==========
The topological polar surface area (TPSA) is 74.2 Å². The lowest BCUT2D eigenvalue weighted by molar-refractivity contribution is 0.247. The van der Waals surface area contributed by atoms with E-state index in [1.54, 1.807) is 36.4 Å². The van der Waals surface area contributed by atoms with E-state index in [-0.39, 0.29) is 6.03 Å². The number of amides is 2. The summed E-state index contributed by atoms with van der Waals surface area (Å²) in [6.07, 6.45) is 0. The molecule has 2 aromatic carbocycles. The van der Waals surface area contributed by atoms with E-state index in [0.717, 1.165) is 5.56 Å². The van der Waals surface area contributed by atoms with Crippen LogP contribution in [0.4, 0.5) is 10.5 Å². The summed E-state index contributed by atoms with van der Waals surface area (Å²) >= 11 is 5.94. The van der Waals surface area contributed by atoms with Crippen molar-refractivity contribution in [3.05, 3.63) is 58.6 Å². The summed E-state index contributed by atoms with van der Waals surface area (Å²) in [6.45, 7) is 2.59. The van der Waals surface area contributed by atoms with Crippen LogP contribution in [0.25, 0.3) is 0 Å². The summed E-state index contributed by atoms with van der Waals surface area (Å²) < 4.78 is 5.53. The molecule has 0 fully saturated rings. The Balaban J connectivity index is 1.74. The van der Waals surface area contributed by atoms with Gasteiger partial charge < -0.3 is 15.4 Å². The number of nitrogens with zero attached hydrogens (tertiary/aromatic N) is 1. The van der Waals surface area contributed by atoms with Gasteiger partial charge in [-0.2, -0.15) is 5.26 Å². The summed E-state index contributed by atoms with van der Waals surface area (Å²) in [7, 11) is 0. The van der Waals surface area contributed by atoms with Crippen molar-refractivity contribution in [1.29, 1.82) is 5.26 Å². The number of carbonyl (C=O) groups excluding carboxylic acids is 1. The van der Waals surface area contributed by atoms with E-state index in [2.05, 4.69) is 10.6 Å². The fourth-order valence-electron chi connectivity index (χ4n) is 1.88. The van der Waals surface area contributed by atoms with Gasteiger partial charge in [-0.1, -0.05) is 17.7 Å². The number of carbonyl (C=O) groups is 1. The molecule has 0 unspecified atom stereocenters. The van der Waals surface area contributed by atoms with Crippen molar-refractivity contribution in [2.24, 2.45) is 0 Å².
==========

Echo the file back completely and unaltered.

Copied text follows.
The topological polar surface area (TPSA) is 74.2 Å². The lowest BCUT2D eigenvalue weighted by molar-refractivity contribution is 0.247. The van der Waals surface area contributed by atoms with E-state index in [1.54, 1.807) is 36.4 Å². The van der Waals surface area contributed by atoms with E-state index in [-0.39, 0.29) is 6.03 Å². The number of amides is 2. The summed E-state index contributed by atoms with van der Waals surface area (Å²) in [6.07, 6.45) is 0. The molecule has 2 aromatic carbocycles. The van der Waals surface area contributed by atoms with E-state index in [0.717, 1.165) is 5.56 Å². The van der Waals surface area contributed by atoms with Crippen LogP contribution in [0.4, 0.5) is 10.5 Å². The summed E-state index contributed by atoms with van der Waals surface area (Å²) >= 11 is 5.94. The van der Waals surface area contributed by atoms with Crippen molar-refractivity contribution in [3.05, 3.63) is 58.6 Å². The summed E-state index contributed by atoms with van der Waals surface area (Å²) in [6.45, 7) is 2.59. The van der Waals surface area contributed by atoms with Crippen LogP contribution in [0.25, 0.3) is 0 Å². The summed E-state index contributed by atoms with van der Waals surface area (Å²) < 4.78 is 5.53. The molecule has 0 fully saturated rings. The Balaban J connectivity index is 1.74. The van der Waals surface area contributed by atoms with Gasteiger partial charge < -0.3 is 15.4 Å². The number of nitrogens with zero attached hydrogens (tertiary/aromatic N) is 1. The van der Waals surface area contributed by atoms with Gasteiger partial charge in [-0.2, -0.15) is 5.26 Å². The summed E-state index contributed by atoms with van der Waals surface area (Å²) in [7, 11) is 0. The van der Waals surface area contributed by atoms with Crippen molar-refractivity contribution in [1.29, 1.82) is 5.26 Å². The number of carbonyl (C=O) groups excluding carboxylic acids is 1. The van der Waals surface area contributed by atoms with E-state index in [2.05, 4.69) is 10.6 Å². The fourth-order valence-electron chi connectivity index (χ4n) is 1.88. The van der Waals surface area contributed by atoms with Gasteiger partial charge in [-0.1, -0.05) is 17.7 Å². The number of carbonyl (C=O) groups is 1. The molecule has 0 unspecified atom stereocenters. The van der Waals surface area contributed by atoms with Crippen molar-refractivity contribution in [2.24, 2.45) is 0 Å².